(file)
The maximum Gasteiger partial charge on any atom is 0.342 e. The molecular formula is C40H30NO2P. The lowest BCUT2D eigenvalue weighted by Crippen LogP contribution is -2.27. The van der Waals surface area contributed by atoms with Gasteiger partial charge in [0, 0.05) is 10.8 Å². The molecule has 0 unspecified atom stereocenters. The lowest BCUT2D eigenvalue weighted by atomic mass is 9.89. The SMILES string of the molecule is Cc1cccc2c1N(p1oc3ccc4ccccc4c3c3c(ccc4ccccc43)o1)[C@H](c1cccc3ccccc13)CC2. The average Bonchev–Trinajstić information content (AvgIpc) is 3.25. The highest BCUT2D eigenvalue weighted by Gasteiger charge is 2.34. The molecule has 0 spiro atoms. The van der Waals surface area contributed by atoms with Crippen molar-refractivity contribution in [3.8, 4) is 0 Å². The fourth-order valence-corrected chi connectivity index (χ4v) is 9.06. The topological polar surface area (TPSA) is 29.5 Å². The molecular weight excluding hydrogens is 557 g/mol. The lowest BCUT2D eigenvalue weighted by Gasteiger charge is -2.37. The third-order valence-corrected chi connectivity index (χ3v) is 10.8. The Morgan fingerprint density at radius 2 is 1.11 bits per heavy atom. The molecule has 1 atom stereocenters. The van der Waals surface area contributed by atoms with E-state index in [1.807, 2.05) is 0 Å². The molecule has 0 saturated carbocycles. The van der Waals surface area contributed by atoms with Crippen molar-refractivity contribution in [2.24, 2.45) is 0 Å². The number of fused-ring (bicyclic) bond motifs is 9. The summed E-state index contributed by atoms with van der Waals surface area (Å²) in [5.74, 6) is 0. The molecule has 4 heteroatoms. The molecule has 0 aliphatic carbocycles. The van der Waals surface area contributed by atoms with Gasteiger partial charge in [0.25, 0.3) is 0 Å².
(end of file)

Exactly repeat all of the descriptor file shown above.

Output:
The maximum Gasteiger partial charge on any atom is 0.342 e. The molecular formula is C40H30NO2P. The lowest BCUT2D eigenvalue weighted by Crippen LogP contribution is -2.27. The van der Waals surface area contributed by atoms with Gasteiger partial charge in [0, 0.05) is 10.8 Å². The molecule has 0 unspecified atom stereocenters. The lowest BCUT2D eigenvalue weighted by atomic mass is 9.89. The SMILES string of the molecule is Cc1cccc2c1N(p1oc3ccc4ccccc4c3c3c(ccc4ccccc43)o1)[C@H](c1cccc3ccccc13)CC2. The average Bonchev–Trinajstić information content (AvgIpc) is 3.25. The highest BCUT2D eigenvalue weighted by Gasteiger charge is 2.34. The molecule has 0 spiro atoms. The van der Waals surface area contributed by atoms with Crippen molar-refractivity contribution in [3.8, 4) is 0 Å². The fourth-order valence-corrected chi connectivity index (χ4v) is 9.06. The topological polar surface area (TPSA) is 29.5 Å². The molecular weight excluding hydrogens is 557 g/mol. The lowest BCUT2D eigenvalue weighted by Gasteiger charge is -2.37. The third-order valence-corrected chi connectivity index (χ3v) is 10.8. The Morgan fingerprint density at radius 2 is 1.11 bits per heavy atom. The molecule has 1 atom stereocenters. The van der Waals surface area contributed by atoms with E-state index in [1.807, 2.05) is 0 Å². The molecule has 0 saturated carbocycles. The van der Waals surface area contributed by atoms with Crippen molar-refractivity contribution in [2.24, 2.45) is 0 Å². The number of fused-ring (bicyclic) bond motifs is 9. The summed E-state index contributed by atoms with van der Waals surface area (Å²) in [5.74, 6) is 0. The molecule has 4 heteroatoms. The molecule has 0 aliphatic carbocycles. The van der Waals surface area contributed by atoms with Gasteiger partial charge in [0.25, 0.3) is 0 Å².